As far as Betterlight being cheaper, yeah, the machine is cheaper...  actually the scans on the Cruse are cheaper though.  Because we can literally fire the scanner up, place the work and do the scan, the pricing is very close to standard scanning costs, MB for MB.  Better too, due to the incredible control you have over the light sources.  In any case but when you can't bring the art to the camera.  I have a video of that too, showing the light control...  

http://www.youtube.com/watch?v=n14eRrLmwsM

Logged

Ted Dillard
teddillard
Sr. Member
****
Offline Offline

Posts: 660


WWW
« Reply #36 on: August 07, 2010, 05:14:34 AM »
ReplyReply

OK, as a result of this thread I made my way over to Bill's studio in the South End here in Boston last night, for the First Friday open studios...  Info on his location and website is on his sig, as you can see, but there I set eyes on a project he's been working on for a while- a series of prints (DRUM) scanned from negatives his grandfather shot as a missionary in China over more than 40 years.  

Amazing.  

I'd encourage anyone in the Boston area to get over there and see these pieces.  It's really a unique opportunity.  It was great seeing you (again, I think  ), Bill, and that is some beautiful work you're doing! You're really fortunate, too, to have such a rich collection to work with- a rare glimpse into daily life in China in the early part of the 20th century.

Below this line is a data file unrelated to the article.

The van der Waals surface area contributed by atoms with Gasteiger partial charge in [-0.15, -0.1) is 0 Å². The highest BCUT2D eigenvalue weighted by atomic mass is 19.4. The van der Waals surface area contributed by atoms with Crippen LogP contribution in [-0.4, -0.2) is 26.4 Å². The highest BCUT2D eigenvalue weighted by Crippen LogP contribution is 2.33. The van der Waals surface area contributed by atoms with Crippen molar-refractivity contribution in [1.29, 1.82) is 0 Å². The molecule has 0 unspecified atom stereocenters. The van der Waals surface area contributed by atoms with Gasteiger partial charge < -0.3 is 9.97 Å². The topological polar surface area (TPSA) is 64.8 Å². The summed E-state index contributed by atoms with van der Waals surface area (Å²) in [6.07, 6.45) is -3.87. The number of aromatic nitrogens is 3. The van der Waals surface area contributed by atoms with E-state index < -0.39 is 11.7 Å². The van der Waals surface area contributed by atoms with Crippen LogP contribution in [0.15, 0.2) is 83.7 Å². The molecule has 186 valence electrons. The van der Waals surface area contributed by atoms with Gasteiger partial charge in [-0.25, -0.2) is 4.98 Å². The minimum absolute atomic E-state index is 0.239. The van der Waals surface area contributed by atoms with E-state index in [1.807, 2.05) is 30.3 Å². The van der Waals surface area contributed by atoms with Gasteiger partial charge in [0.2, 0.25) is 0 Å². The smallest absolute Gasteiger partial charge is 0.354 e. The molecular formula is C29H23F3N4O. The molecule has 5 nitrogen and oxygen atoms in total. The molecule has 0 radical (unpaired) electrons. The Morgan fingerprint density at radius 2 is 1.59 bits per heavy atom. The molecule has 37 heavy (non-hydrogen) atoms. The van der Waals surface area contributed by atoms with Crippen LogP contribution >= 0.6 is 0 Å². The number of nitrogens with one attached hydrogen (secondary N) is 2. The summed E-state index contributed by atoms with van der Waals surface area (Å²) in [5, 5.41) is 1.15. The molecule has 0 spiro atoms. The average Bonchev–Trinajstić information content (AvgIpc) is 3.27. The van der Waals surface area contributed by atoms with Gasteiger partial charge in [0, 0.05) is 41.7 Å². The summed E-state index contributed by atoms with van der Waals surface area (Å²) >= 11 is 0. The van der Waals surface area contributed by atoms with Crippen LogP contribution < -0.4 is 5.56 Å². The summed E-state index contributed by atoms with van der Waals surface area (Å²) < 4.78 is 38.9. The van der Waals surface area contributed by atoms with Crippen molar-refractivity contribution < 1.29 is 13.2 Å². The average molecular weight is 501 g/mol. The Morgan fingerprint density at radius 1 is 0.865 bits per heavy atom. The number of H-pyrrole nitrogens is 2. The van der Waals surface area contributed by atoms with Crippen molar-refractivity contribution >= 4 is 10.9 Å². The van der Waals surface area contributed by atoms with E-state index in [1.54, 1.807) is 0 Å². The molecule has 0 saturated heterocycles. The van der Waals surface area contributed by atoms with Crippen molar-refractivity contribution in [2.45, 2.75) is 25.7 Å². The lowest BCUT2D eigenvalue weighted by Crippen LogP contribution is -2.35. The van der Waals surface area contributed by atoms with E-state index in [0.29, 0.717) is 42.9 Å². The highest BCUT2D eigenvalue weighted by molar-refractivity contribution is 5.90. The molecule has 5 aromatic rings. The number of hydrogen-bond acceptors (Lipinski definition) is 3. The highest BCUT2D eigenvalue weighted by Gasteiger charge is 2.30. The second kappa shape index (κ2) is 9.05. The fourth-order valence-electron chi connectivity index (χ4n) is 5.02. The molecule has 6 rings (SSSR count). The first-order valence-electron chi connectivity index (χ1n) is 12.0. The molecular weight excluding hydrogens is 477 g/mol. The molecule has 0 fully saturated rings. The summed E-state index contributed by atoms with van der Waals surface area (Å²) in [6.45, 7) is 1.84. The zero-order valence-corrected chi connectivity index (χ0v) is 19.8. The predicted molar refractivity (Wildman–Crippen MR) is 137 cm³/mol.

Oh, and on topic- it's also a perfect use of a drum scanner and fluid mounting.    (Older originals, possible damage, and delicate- scan 'em once and put them back into safe storage...  )

Thanks for the opportunity to visit, Bill, and great work!

Logged

Ted Dillard
teddillard
Sr. Member
****
Offline Offline

Posts: 660


WWW
« Reply #37 on: August 09, 2010, 12:47:12 PM »
ReplyReply

FYI I started a thread on the Cruse here:
http://luminous-landscape.com/forum/index....showtopic=45339

We have several videos up of the thing in action...
Logged

Ted Dillard
William Morse
Full Member
***
Offline Offline

Posts: 174


WWW
« Reply #38 on: August 09, 2010, 01:08:04 PM »
ReplyReply

Quote from: teddillard